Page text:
Growing up during The Troubles in Belfast, music and sport fanatic Colin Murray’s hyperactive nature got him into difficulties at school. He always fancied himself as a journalist, but it was the print variety that got his juices flowing, and at 16 he began a trainee programme at a local paper and he set off on the path he believed he was destined to follow.
However, after joining BBC Radio 1 he became a regular fixture on the airwaves and then television, with a hefty CV that includes Fighting Talk, Match of the Day 2 and, more recently, Countdown.
In his Letter To My Younger Self, he recalls the experiences that have shaped his career, including a spell working with Big Issue editor Paul McNamee.
I sometimes look back and think if I’d been born 30 years later my teenage years would have been different because whatever I am would have been understood and help would have been given, rather than just “You’re a clown”. I was just too hyperactive for school; my attention was continually swayed and I got bored incredibly quickly. I had energy to burn. I went from having bad tantrums to going into a shell for days. So I was kicked out of classes, suspended or moved on, and at 16 I had left school and left home.
I started a government Youth Training Scheme when I left school, and I was accepted as a trainee journalist at the Ulster News Letter. I’ve no idea why they accepted me. I remember my very first day at the News Letter. I was wearing my school trousers and a white shirt and my school shoes, and the soles were hanging off my shoes. My main goal for the first few weeks was to make sure none of the senior staff saw that my sole was hanging off, flopping every time I walked. I spent most of my time hiding my shoe under the table.
I was also working four or five nights a week at McDonald’s, for £2.16 an hour. That’s etched into my memory. I had to do that job; the YTS gave me £29.50 a week. Not enough to keep me fed and housed. After a shift at McDonald’s, we all changed out of our crew uniforms and went straight into town with our fake IDs to clubs – from dance to hard rock. More of my money went on drink than food. It scares me looking back – there was no safety net, no plan and I had no qualifications. But I did have a work ethic. And a lot of energy.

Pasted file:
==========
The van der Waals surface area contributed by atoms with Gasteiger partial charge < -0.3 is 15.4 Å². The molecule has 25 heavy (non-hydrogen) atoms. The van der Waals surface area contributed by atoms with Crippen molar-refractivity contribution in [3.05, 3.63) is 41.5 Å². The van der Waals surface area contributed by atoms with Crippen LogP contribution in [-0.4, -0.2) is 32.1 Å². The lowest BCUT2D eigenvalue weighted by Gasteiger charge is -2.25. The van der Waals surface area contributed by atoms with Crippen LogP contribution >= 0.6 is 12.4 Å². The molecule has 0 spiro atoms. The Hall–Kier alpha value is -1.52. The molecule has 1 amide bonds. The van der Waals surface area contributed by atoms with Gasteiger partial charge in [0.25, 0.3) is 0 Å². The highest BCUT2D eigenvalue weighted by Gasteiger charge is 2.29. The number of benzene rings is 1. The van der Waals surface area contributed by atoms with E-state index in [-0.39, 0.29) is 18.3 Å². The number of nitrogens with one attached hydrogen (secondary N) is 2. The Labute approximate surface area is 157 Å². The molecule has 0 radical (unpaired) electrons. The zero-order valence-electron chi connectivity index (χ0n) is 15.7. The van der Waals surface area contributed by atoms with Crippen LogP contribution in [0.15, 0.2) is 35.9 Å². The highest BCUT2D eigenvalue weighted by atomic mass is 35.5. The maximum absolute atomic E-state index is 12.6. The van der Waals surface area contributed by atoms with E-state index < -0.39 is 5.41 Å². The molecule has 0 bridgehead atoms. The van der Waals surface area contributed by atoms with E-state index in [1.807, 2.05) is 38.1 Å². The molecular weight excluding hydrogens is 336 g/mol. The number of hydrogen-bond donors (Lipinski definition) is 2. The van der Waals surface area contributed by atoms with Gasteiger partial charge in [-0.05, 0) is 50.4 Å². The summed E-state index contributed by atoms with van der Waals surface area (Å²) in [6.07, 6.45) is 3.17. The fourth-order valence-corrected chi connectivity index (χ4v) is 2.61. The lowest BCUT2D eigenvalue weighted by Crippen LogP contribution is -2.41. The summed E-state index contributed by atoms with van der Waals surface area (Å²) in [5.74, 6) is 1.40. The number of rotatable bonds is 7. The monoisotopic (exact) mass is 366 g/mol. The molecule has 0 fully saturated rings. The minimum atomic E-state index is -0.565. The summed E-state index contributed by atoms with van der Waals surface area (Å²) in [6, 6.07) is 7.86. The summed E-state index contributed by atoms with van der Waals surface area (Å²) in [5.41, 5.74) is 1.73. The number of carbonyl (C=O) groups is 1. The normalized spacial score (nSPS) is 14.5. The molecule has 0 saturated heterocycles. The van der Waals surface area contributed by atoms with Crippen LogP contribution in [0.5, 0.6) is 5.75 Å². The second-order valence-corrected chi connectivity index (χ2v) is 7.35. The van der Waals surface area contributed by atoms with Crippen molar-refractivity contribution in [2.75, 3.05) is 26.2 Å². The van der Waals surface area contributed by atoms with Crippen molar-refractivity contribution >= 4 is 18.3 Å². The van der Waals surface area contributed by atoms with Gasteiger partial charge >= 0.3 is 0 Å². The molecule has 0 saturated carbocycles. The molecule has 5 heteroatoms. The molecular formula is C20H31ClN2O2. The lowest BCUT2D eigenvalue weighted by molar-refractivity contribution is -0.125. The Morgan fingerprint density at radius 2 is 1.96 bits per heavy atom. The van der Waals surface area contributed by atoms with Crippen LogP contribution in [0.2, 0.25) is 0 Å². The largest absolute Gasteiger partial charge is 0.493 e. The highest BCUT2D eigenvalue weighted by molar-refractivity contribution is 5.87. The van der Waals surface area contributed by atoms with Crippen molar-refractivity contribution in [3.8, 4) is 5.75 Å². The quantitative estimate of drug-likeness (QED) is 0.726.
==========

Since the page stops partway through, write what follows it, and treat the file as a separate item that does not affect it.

I wish I could have been the naive 16-year-old who didn’t know about the birds and the bees, who didn’t know what alcohol tasted like, or how it felt when nicotine flows through your lungs. But for my generation and above, growing up in a working-class area in Northern Ireland during The Troubles brushed us all, and it certainly took away parts of our childhood. You had to grow up quickly. Both personally and professionally, I was an adult too soon. I wasn’t totally unhappy but wouldn’t say my younger self was a happy person. It was just all too soon.
I’ve covered a lot of sport in my broadcasting career, but music was my first and always my biggest love. I can still remember the album covers of my mum and my stepfather’s record collection that I saw when I was three years old – Bruce Springsteen, Lindisfarne, Neil Young. Then I was a teenager and getting into Pulp, Oasis, Rage Against the Machine. The first actual scene I remember was rave, so I was a real underage raver too. I was never cool, I never listened to The Cure. I still have my Kylie Minogue bomber jacket. I love it. It’s the worst thing you’ve ever seen. I took a picture of Bros when I went to the barber for a haircut and, what’s worse, I pointed to the fucking bass player.